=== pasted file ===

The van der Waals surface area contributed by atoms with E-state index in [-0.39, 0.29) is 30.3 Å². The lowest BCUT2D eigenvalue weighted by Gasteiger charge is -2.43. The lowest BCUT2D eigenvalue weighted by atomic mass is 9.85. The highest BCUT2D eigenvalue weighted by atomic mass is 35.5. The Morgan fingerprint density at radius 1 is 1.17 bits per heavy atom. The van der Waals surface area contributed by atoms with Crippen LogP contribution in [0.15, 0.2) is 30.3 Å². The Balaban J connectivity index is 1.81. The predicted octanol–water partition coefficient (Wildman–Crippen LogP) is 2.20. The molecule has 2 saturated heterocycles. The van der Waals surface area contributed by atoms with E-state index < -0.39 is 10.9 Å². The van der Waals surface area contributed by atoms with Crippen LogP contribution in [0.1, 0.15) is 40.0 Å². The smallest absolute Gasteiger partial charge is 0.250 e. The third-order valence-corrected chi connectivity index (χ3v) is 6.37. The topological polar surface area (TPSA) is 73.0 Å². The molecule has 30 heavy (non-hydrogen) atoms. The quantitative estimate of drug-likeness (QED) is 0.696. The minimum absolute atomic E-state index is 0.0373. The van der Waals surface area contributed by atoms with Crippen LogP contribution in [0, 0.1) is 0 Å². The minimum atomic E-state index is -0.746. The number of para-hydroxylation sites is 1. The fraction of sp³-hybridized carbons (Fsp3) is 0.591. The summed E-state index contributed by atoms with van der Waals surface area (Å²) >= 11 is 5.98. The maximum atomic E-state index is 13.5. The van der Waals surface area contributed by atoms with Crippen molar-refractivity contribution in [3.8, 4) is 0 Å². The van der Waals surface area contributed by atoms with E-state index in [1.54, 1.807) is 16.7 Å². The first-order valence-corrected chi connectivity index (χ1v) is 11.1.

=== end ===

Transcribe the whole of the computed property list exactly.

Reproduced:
The van der Waals surface area contributed by atoms with E-state index in [-0.39, 0.29) is 30.3 Å². The lowest BCUT2D eigenvalue weighted by Gasteiger charge is -2.43. The lowest BCUT2D eigenvalue weighted by atomic mass is 9.85. The highest BCUT2D eigenvalue weighted by atomic mass is 35.5. The Morgan fingerprint density at radius 1 is 1.17 bits per heavy atom. The van der Waals surface area contributed by atoms with Crippen LogP contribution in [0.15, 0.2) is 30.3 Å². The Balaban J connectivity index is 1.81. The predicted octanol–water partition coefficient (Wildman–Crippen LogP) is 2.20. The molecule has 2 saturated heterocycles. The van der Waals surface area contributed by atoms with E-state index < -0.39 is 10.9 Å². The van der Waals surface area contributed by atoms with Crippen LogP contribution in [0.1, 0.15) is 40.0 Å². The smallest absolute Gasteiger partial charge is 0.250 e. The third-order valence-corrected chi connectivity index (χ3v) is 6.37. The topological polar surface area (TPSA) is 73.0 Å². The molecule has 30 heavy (non-hydrogen) atoms. The quantitative estimate of drug-likeness (QED) is 0.696. The minimum absolute atomic E-state index is 0.0373. The van der Waals surface area contributed by atoms with Crippen LogP contribution in [0, 0.1) is 0 Å². The minimum atomic E-state index is -0.746. The number of para-hydroxylation sites is 1. The fraction of sp³-hybridized carbons (Fsp3) is 0.591. The summed E-state index contributed by atoms with van der Waals surface area (Å²) >= 11 is 5.98. The maximum atomic E-state index is 13.5. The van der Waals surface area contributed by atoms with Crippen molar-refractivity contribution in [3.8, 4) is 0 Å². The van der Waals surface area contributed by atoms with E-state index in [1.54, 1.807) is 16.7 Å². The first-order valence-corrected chi connectivity index (χ1v) is 11.1.